I was born in Kircudbright, a town in Scotland, was very thin, and everybody thought I should not live; even Kate, my old nurse, thought I would die. She did not observe the little flannel jerkin (made for me) but went and cut a piece out of a pair of trousers. But soon I grew strong enough to walk, holding Kate by the arm. Then I went to London to see Grandmama. When I was about 16 months old I took castor oil — it made me well. But the thing I loved most was Caesar, a large Danish Dog who was born at Glenarm when I was 3 years old. When I was 4 years old, I went to Park Gate — it was September, delightful, mild, lovely season. At that time Bell nursed me. The next time I went to Park Gate I was 5 years old. About three weeks after at Park Gate, Mama took notice of the grass-plat before the door. It was wet when it rained — Mama took up some stones. But the good farmer saddled his mare Susy and put one or two cart-loads of pebbles; and Mama said, ‘I should like to have the tree cut.’ So the good-man of the cottage cut the tree in the shape of a cathedral window. Mr Sharp’s son brought me a black rabbit: good Mr Sharp built it a house — but in 3 weeks and 2 days he was dead. And we made him a bed by the sea-shore of glittering stones. Then came a little grey rabbit, but I left the tub open and away he ran. We then went to Skipton, then to London, and then to Woolwich in Kent. The first day we came, we dined on mutton-chops. Our room was large; it had a blue and red carpet, a four-post bed with white dimitty curtains, and a sofa trimmed with with white dimmity, and two tables. My Mama sent one away, but she kept a little Pembroke table, and a painted deal wash-stand and 4 chairs. The next day we had a sweet dumpling. Mama got me a rocking-horse, a dove, a canary-bird, and a little black kitten.”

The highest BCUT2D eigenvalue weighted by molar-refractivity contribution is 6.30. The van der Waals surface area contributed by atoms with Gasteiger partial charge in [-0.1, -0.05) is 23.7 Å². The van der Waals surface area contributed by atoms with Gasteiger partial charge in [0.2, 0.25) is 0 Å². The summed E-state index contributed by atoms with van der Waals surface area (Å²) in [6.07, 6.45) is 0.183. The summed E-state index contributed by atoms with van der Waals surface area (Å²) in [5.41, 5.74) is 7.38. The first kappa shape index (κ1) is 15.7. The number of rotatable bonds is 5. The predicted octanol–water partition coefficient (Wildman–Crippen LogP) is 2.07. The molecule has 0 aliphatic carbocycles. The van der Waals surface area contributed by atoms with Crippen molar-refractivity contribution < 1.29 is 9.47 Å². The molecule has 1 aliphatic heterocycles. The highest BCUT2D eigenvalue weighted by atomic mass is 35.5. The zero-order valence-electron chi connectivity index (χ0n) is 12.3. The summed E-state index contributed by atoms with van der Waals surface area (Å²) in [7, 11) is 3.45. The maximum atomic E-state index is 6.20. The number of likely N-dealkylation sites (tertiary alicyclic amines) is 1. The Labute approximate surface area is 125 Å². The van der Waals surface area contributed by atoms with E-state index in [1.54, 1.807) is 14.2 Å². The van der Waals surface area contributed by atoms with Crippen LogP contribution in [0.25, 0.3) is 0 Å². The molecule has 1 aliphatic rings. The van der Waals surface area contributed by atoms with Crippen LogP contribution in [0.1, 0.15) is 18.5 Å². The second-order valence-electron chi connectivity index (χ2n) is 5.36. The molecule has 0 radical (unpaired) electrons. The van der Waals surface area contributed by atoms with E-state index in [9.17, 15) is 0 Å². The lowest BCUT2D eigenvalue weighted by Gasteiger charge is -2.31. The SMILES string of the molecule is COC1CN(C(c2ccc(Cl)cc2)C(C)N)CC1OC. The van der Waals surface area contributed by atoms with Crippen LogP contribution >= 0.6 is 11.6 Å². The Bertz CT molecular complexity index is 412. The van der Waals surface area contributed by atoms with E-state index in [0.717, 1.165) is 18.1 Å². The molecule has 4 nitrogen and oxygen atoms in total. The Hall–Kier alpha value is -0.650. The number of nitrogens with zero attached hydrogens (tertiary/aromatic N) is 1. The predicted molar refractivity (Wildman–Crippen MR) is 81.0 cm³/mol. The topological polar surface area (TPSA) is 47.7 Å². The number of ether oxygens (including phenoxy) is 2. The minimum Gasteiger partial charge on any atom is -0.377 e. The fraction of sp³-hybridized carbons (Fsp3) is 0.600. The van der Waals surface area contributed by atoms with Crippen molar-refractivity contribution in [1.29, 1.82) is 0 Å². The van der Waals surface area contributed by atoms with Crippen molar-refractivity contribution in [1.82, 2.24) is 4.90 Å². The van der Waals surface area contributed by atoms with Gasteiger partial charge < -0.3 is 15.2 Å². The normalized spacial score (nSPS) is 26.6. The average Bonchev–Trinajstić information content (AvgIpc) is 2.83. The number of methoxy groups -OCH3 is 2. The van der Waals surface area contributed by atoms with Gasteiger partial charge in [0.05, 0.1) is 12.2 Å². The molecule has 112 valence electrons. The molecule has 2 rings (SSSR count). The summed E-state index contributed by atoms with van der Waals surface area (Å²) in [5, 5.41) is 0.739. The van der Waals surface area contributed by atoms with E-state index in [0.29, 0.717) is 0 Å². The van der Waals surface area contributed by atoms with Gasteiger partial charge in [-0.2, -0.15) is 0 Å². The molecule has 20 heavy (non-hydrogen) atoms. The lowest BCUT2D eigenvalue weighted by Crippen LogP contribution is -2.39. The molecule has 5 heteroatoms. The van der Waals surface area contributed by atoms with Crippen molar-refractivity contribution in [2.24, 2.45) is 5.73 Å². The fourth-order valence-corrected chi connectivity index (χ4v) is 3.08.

“I have a great deal more to say,” added the story-teller, closing her little work, “but I shall have time enough before my birth-day.”

“Well, I like your style — brief and straight-forward. No roundabout descriptions or fine sentences, except the first, which you mean, I suppose, for the moral of your tale. But you say nothing of what you have learnt?”

“I cannot remember all my books.”

“Nor your trinkets and the pretty things from the Bazaar?”

“Really I forgot — Let me see — I have two necklaces, a ball, and ark, and the planets.”

“Do you recollect no birthday dances? no plays?”

“O yes — one last January — and the elephant and Mazeppa’s horse at Astley’s, and I — I have a theatre myself. I can act Lady Griselda Baillie and Little Poussette.”

“But you have not said one word of the launch of the King’s yacht?”

“Because I love Caesar and Ivy Cottage better.”

“And now,” said the little scribe, “will you not write me a story?”

“You shall write it yourself — it will be very like your own, and not much longer.”

“But that will be charming! Look, here is ruled paper in a nice marbled cover. O begin now! — it is not eight o’clock yet — I would rather write than play with my Kings or my maps, or my dominoes —”

“Or your shop from Scotland?”

“I play with that on Saturdays — come, ma’am, what shall I say first?”

Mrs Mornay considered a few moments. “Say I was born in a bow-fronted house in Portland Road, near green fields and a white farm-house” — “No garden?” — “Yes, with a white almond tree.”

“And what do you remember first?”

“A good-natured woman who scolded my uncle for wondering whether the puny little thing would be blind nine days.”

“What next?”